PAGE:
Risks of Life and Liberty

I have observed through this year of Pandemic vastly different, even almost opposing, reactions and approaches to it. These have been so different that one might think we aren’t all dealing with the same thing. I read an article that examined these differences in terms of risk-aversion. As I read that article a thought came to me – If our forefathers had been as risk-averse as many of our citizens and leaders are today, we would have no United States of America.

A Risky Founding

The United States of America was formed at great risk. Let’s start at the beginning. How risky was it for people to take their families on board small ships and sail across a vast ocean? Unpredictable storms brought the risk of the ship sinking and all being lost. There were individual dangers too, mostly from illnesses that spread easily among close quarters. Stepping onto a ship in those days was very risky.

Surviving those risks of sea travel, these colonists set out to make homes in a totally foreign place. They had to find and grow food in unfamiliar settings to stave off the risk of starvation. There were risks from wild animals, unknown and unpredictable Natives, unfamiliar climates, and diseases. The fact that roughly half of the Mayflower passengers didn’t survive the first year here illustrates the severity of those risks. The risks didn’t diminish much as this new land became more settled, especially when settlers continually moved from established settlements to start new ones in the frontier.

The risk-adverse would have stayed in their known and predictable homes in Europe. They may have felt some security in the familiarity, but they were still subject to the many risks of life in that day.

After years of some prosperity here and possibly some risk-management as they learned and adapted, there came the issue of independence. The risk-averse would have not been willing to rock the boat. They would have accepted restrictions and oppression for the security of the Crown and remained second-class subjects. Some did. Even those risk-averse Loyalists became subject to the risk that they could come out on the losing side of the conflict.

Why were our founding fathers – and mothers – willing to risk their “lives, fortunes and sacred honor”? Why did they risk standing up to the greatest military power on the earth at the time?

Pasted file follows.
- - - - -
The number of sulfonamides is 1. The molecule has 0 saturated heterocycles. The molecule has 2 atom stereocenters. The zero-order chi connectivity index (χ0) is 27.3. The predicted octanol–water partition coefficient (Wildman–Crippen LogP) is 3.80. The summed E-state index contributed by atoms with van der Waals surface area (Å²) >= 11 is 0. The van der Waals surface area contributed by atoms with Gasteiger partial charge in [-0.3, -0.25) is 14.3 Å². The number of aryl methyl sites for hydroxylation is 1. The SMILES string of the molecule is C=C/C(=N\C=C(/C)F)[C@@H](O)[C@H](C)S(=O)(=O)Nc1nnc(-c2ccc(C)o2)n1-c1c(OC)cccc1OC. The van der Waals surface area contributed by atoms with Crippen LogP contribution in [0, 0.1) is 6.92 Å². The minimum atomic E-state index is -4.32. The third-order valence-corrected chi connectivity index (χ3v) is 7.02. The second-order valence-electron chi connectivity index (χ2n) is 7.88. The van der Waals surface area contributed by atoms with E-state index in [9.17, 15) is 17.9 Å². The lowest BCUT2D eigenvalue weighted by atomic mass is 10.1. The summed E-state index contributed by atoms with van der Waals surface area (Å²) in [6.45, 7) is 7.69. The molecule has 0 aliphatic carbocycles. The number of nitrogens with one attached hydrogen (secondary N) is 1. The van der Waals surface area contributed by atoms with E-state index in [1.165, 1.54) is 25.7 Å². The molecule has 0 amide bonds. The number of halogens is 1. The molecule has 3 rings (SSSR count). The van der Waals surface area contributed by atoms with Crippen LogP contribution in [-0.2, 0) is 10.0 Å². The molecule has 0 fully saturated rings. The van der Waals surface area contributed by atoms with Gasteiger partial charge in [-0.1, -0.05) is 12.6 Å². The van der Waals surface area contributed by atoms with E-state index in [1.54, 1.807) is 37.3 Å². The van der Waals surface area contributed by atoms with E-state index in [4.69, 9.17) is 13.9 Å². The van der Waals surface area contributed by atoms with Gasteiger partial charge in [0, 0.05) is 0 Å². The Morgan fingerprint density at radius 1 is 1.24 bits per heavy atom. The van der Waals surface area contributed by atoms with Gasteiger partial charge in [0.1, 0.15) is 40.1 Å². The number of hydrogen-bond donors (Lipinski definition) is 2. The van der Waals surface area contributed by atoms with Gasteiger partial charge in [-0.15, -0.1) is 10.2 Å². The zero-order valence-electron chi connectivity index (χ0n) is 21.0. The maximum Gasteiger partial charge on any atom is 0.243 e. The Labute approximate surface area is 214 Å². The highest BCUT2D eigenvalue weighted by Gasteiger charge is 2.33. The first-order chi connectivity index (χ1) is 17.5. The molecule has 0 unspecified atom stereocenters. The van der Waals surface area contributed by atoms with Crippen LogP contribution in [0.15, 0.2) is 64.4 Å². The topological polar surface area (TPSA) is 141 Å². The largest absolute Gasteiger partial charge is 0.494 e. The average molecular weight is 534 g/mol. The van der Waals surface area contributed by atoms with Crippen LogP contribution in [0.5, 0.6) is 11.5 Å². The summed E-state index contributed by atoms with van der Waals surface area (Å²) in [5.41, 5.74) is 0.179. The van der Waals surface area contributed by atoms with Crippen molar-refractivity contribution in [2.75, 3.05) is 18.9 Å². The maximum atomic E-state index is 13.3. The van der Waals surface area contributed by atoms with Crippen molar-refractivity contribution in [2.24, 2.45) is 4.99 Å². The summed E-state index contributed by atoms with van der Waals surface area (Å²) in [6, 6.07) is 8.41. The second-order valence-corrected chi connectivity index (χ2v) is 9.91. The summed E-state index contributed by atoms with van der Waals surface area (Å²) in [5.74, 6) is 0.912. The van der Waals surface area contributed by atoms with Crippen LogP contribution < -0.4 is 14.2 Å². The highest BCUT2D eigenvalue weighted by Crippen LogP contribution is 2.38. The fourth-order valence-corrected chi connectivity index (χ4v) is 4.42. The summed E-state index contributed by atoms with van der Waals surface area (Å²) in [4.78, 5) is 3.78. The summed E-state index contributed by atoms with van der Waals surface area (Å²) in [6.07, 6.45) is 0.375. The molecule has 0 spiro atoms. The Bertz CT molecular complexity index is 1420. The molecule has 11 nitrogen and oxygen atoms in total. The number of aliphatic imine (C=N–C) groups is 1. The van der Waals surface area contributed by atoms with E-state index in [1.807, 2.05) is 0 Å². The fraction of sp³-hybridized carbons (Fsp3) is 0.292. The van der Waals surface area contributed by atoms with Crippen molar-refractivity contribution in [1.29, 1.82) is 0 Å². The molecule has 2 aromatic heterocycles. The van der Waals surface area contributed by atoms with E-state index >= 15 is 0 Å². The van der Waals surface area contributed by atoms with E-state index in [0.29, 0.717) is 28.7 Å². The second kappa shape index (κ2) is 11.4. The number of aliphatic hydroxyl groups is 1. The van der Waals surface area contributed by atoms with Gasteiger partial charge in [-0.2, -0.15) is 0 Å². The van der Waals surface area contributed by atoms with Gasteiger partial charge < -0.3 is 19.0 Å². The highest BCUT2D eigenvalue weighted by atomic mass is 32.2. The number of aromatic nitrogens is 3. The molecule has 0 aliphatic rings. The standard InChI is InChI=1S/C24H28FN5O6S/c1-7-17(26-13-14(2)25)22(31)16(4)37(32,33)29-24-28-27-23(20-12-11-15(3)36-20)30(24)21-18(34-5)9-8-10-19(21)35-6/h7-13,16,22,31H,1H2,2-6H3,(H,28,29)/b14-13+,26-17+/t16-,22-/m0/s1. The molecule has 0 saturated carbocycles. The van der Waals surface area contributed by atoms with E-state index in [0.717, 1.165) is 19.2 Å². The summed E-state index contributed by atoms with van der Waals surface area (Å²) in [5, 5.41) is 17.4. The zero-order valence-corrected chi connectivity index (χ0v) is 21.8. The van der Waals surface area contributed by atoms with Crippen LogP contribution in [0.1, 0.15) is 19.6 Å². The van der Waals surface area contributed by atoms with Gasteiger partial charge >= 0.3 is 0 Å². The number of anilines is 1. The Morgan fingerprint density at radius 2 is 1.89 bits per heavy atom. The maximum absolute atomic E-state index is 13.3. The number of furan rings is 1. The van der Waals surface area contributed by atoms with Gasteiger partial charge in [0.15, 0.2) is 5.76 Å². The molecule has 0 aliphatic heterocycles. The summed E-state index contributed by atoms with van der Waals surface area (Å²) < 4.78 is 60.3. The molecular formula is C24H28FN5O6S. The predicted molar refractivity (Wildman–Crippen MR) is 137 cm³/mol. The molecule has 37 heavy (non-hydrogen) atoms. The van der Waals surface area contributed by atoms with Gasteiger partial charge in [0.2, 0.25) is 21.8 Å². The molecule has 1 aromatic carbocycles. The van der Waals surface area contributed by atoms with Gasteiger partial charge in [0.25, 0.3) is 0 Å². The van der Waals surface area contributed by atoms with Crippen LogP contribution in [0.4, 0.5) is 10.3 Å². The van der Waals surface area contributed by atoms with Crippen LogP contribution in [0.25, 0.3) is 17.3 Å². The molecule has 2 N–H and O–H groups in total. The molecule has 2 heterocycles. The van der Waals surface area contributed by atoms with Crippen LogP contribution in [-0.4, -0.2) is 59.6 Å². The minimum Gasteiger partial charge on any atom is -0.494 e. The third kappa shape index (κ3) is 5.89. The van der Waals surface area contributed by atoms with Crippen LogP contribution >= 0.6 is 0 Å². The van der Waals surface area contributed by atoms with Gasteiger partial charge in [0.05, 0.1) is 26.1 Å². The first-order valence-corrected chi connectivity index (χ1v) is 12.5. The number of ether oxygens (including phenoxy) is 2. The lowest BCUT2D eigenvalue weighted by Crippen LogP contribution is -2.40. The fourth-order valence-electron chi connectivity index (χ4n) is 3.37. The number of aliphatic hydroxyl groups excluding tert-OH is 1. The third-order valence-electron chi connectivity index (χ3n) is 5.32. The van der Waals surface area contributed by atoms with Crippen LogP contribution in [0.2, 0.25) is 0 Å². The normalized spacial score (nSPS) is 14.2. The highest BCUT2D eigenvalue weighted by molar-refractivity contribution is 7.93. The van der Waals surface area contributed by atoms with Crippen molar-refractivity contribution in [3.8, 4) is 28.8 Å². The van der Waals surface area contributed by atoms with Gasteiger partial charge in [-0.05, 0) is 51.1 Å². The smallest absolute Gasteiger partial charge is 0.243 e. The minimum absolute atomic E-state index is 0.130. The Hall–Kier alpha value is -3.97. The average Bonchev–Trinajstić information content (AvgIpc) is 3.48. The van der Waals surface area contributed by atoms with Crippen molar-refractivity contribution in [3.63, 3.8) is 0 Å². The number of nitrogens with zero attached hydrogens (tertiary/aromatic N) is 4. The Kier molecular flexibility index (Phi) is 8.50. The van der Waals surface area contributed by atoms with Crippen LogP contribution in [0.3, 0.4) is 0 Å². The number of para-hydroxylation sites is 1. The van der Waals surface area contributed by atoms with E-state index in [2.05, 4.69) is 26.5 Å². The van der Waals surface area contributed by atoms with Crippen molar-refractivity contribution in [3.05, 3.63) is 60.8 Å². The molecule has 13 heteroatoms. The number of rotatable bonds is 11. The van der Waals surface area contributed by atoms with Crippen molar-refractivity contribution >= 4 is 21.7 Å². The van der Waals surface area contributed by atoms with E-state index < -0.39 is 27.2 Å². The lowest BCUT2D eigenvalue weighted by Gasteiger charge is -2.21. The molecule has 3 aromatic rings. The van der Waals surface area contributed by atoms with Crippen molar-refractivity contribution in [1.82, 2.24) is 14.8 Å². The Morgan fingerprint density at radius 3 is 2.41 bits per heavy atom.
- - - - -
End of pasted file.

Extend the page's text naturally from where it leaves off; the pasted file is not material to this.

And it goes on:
Weighing Risks and Benefits

When it comes to risk there are always options to be weighed. Of course, some risks are taken out of stupidity, like the impulsiveness of youth not thinking through consequences, or being easily influenced by others. Most risks are taken, however, because something else is more important or because the consequences of inaction pose a greater risk than the action. It is often a matter of priorities.

For our forefathers the more important issue was liberty. It was worth the risk of everything else, as Patriot Patrick Henry said, “Give me liberty or give me death”.

The risk-averse want guarantees – benefits without risk. Yet, there are inherent risks to life itself. Death is unavoidable and inevitable. Things happen that are outside human control. Managing risks really only effects the manner and timing of our individual deaths. Efforts to minimize risks can effect our quality of life – the amount of suffering or prosperity along the way. Too often, trying to eliminate one risk, just presents another. The question is then, which is the greater risk or which outcome is the most important.

Questions

Is preserving liberty worth a risk of life? When is the risk to life great enough to restrict liberty and how much? Such decisions vary according to individual priorities and perspectives, as we have seen in the approaches to this pandemic.

How would our forefathers judge today’s risk-aversion? Living amid every day dangers that they did, would they see our fearful avoidance as silly? Would they see contradictions in a society that celebrates risky extreme sports, yet fears simple human interactions?

After their sacrifices to secure our liberties, what would our founders think of our reluctance to risk losses or unpopularity (being cancelled) for exercising our right to act independently or speak our minds? Would they wonder to what extent our freedoms must be threatened before we would be willing to take the kind of risks that they did to establish and preserve them?

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